Our View: Amendment 68: Disingenuous, ill-advised
As voters, we are being asked to add to the Colorado Constitution a plan to allow casino gambling at a horse track in suburban Denver.
The world is full of bad ideas and ballots are full of bad proposals. Amendment 68 is one.
The proposal would allow slot machines and table games at Arapahoe Park in Aurora. It sets the tax paid by the proposed casino at double the rate for other casinos in the state and earmarks the money — projected at $114 million a year — for K-12 public education in Colorado.
One clue that this amendment may not be the great deal that supporters’ ads crack it up to be is that not even the supposed beneficiaries of the money support the proposal.
As the Post Independent’s John Stroud reported, “The Association of School Boards, which represents public school boards on state policy and political issues, as well as the Colorado Parent Teacher Association, both oppose the measure, saying gambling revenues are unreliable and could derail legislative attempts to close what’s estimated to be a $1 billion gap in K-12 funding in the state.”
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Stroud’s story also said that the Bell Policy Center, a Denver-based research and advocacy group that evaluates and comments on state ballot issues, opposes Amendment 68.
“Gambling taxes are highly regressive and unreliable, and the social costs of gambling often exceed the additional revenue,” the center concluded. “Evidence from other states shows that gaming revenues end up supplanting, rather than supplementing, state appropriations for the public programs they are intended to bolster.”
The amendment also raises a bit of a moral question. We are using some revenue from legalizing and taxing marijuana for school construction because that’s the way that constitutional amendment was written. Do we really want to send the message to our children that the way we pay for their education is to smoke dope and gamble?
The proposal is loaded with practical questions and concerns, not the least of which is that the amendment approves casino gaming in the three counties without a local vote. While developments would need local approval, that’s different from an opportunity for residents of a community to express whether they want gambling.
Opponents protest that the proposal’s real benefit is to the owner of Arapahoe Park to shore up struggles at its Twin River casino in Lincoln, Rhode Island, which faces growing competition, like all casinos. The Twin River owners have provided almost all the money behind Amendment 68 — just as Colorado’s other casino operators have provided just about all the money for the opposition.
Existing casinos in mountain towns such as Cripple Creek and Central City fear that gaming at Arapahoe Park will cut their revenue, and it’s logical that a casino near Denver would keep some gamblers closer to home.
Community colleges, which benefit from taxes paid by existing casinos, fear this as well, and oppose the amendment.
While amendment supporters tout that the proposal won’t raise taxes, it will cost money. The state estimates it would need to hire 10 people to regulate gaming in Aurora.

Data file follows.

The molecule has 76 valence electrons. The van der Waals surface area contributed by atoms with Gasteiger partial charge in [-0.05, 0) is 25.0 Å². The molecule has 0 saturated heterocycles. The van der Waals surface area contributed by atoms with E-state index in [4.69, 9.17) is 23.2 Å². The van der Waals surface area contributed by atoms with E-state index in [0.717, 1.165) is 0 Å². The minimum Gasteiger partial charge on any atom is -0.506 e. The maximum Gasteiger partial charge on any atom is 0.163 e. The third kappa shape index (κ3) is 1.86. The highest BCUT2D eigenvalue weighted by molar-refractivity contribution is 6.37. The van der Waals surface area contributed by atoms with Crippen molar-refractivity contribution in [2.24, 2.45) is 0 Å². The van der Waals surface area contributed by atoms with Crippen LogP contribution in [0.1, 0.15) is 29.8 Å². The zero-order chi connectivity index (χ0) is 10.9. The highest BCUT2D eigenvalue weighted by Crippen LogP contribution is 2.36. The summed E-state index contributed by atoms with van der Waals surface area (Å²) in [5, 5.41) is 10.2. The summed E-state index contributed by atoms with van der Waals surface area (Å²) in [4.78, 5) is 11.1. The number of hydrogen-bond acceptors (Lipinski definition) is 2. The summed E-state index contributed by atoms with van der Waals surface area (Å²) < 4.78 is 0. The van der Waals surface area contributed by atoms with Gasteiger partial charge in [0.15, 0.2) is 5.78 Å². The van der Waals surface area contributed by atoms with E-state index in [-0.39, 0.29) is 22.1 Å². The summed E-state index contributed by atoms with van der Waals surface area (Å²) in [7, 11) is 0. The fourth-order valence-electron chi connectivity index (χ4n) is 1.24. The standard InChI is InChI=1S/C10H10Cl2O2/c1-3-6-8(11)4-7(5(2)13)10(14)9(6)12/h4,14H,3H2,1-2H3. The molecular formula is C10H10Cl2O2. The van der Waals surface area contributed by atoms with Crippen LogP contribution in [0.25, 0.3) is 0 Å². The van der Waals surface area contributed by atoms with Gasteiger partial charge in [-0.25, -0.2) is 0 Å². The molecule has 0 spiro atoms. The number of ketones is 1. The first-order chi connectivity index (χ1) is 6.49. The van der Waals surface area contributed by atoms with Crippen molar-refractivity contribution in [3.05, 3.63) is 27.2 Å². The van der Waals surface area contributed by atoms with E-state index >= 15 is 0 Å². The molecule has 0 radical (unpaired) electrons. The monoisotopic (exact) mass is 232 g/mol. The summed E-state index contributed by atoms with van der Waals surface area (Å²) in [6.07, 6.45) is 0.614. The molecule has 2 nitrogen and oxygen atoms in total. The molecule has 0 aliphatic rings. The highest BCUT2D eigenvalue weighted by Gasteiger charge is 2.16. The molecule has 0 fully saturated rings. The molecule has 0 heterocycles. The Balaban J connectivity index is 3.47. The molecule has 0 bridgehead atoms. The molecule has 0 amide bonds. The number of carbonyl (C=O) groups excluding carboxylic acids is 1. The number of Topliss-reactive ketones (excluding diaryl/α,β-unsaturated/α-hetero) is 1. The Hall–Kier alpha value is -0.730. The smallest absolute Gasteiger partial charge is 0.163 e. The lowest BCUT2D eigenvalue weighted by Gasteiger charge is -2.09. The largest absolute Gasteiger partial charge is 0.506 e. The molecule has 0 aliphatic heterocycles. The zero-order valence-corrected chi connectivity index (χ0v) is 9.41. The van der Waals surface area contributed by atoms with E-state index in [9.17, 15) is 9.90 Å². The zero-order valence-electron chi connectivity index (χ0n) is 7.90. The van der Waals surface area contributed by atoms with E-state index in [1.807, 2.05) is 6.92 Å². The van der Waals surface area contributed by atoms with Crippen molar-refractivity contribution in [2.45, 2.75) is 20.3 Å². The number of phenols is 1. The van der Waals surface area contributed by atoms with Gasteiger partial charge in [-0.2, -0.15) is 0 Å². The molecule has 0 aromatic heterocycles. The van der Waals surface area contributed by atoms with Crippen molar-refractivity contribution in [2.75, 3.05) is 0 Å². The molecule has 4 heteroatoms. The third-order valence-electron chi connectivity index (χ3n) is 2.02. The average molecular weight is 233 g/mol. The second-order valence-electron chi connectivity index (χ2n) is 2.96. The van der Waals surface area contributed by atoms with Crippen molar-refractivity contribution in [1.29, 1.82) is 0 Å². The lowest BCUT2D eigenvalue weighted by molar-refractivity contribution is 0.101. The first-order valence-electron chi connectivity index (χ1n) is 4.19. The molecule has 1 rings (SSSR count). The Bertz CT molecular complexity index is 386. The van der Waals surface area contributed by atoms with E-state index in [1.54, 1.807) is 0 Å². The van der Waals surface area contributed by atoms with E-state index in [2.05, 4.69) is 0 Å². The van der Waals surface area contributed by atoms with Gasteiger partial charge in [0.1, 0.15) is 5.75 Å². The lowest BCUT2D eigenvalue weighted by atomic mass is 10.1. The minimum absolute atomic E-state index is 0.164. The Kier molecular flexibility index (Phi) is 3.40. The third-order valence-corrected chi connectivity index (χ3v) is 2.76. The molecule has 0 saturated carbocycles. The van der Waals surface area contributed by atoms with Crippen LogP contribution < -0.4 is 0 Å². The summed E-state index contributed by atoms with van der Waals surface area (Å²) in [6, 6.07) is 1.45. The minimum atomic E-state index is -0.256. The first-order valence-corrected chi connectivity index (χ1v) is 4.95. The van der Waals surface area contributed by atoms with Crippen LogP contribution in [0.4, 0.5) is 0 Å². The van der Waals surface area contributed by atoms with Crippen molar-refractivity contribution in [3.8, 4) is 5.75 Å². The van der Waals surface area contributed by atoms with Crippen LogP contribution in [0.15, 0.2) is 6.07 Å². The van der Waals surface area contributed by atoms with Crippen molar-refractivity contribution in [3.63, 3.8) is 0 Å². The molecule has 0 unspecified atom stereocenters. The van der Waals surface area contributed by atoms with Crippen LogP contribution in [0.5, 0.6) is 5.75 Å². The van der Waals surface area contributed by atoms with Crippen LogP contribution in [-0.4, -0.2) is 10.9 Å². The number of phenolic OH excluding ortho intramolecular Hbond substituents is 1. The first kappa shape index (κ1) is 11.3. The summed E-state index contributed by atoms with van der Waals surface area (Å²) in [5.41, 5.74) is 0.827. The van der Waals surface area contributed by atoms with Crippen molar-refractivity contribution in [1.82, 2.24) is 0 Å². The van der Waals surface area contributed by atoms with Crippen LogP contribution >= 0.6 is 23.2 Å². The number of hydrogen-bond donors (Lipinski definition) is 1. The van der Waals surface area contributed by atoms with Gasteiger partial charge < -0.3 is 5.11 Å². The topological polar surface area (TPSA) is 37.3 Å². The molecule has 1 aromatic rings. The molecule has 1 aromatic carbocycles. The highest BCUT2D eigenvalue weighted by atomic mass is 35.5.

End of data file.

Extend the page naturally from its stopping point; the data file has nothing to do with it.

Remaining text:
Gambling is a slippery slope for states. Once approved and once the tax money starts coming in, the budget needs more. Legislators find approving a bit more gambling and a bit more and a bit more much easier than raising taxes or making cuts.
Let’s take, oh, Rhode Island as a case study.
“Since the state approved video-gambling machines in 1992, its reliance on casino dollars has grown,” the Wall Street Journal reported. “Now Rhode Island is projecting it will lose about $422 million in casino revenue over the next five years, contributing to budget struggles. ‘We did kind of continue to pursue that easy money,’ said Thomas Mullaney, Rhode Island’s budget officer.”
But the clincher in convincing us that Amendment 68 is a disingenuous attempt to bait Colorado voters into supporting one enterprise in a struggling industry is the head-scratching inclusion in the proposal that horse tracks in Pueblo and Mesa counties also could offer slots and table games.
That is, if such horse tracks existed. Which they don’t.
And if someone invested the millions needed to start such operations.
And if they operated successfully for five years.
And if they sprinkled magic happy dust on all the residents of those counties.
OK, we made that last one up, but it is just about as probable as the idea of a horse track starting from scratch and operating successfully for five years in remote locales and without slot machines or table games.
Horse racing is an industry in a deep and well-established nationwide decline. Many faster forms of gambling and entertainment exist and questions continue to swirl about treatment of the horses and the safety of jockeys.
These tracks in Mesa and Pueblo counties are fantasies. No one will invest the money needed to create and sustain a viable track for the five years required before a more-profitable casino operation could start.
We take the bold position that we should not put fantasies in our constitution. Strip those away and the proposal becomes just what the opposition says it is: A constitutional amendment to help one business. It’s a terrible idea.
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